Chinese health authorities have dismissed the low levels of radioactive particles, blown from the crippled Japanese nuclear reactors, and detected over its north-eastern province of Heilongjiang over the weekend, as 'extremely weak' and 'trivial.'
While health authorities have started monitoring food and water samples for radiation contamination in more than a dozen cities and provinces in the north-eastern part of the country, they asserted on Monday that the weak radiation levels detected so far does not pose a threat to public health.
The National Nuclear Emergency Coordination Committee, which detected the radiation levels (of iodine-131), claimed that even if the current levels got accumulated, the annual radiation dosage would not be harmful.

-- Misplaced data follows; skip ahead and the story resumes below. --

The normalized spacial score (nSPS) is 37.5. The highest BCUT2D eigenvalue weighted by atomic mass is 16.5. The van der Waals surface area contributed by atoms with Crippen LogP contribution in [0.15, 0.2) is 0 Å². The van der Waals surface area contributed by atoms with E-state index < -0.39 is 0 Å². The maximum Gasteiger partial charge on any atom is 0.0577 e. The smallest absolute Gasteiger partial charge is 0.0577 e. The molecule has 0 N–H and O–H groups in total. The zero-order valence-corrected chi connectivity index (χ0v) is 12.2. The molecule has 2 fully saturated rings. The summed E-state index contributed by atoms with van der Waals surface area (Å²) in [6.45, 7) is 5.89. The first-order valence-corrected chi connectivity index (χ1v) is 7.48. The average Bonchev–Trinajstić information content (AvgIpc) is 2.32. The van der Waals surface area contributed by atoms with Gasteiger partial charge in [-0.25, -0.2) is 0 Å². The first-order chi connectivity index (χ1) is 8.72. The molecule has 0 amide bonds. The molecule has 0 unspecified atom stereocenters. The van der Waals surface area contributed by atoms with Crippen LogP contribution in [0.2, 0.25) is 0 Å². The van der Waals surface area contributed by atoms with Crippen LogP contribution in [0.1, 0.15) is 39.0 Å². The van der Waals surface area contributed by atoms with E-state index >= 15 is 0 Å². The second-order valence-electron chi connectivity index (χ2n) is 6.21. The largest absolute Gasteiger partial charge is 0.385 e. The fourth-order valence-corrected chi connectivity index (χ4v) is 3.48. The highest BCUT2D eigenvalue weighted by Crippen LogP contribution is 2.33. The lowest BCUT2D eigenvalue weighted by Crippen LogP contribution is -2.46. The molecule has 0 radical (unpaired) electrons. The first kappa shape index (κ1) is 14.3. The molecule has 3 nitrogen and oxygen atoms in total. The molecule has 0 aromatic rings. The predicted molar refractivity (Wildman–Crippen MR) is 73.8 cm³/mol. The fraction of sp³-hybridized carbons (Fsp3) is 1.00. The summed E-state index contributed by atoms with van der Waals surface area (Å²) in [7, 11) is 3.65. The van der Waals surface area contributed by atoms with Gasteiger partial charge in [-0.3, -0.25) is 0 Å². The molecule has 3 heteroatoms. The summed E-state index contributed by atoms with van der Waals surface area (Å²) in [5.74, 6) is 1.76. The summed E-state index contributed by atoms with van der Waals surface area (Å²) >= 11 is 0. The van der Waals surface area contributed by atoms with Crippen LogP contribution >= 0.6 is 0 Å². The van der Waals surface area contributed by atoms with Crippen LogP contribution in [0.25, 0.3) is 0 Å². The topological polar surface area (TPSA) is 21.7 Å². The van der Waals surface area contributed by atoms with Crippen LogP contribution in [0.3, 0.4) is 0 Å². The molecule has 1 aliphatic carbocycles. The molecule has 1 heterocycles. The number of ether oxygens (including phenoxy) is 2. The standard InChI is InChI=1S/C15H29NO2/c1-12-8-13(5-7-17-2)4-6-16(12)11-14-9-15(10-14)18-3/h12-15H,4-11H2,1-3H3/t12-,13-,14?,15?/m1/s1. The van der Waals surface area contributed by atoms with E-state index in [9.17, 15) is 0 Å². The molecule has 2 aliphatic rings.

The massive earthquake in Japan on March 11, followed by the giant tsunami, crippled the Fukushima Daiichi nuclear plant, leading to fears of a massive leakage. Authorities in the north-eastern part of China have been on the alert for radiation being blown over by the wind.
According to a spokesman of the Chinese Centre for Disease Control and Prevention, the low levels of radioactive iodine 131 did not pose any health risks. He urged residents not to start taking iodine pills, wear masks or stay indoors.
Last week, there were panic conditions across the country, as shoppers in cities including Beijing and Shanghai emptied supermarket shelves of salt, fearing widespread nuclear radiation. Many consumers bought more than a year's quota of salt, besides iodide tablets from pharmacies.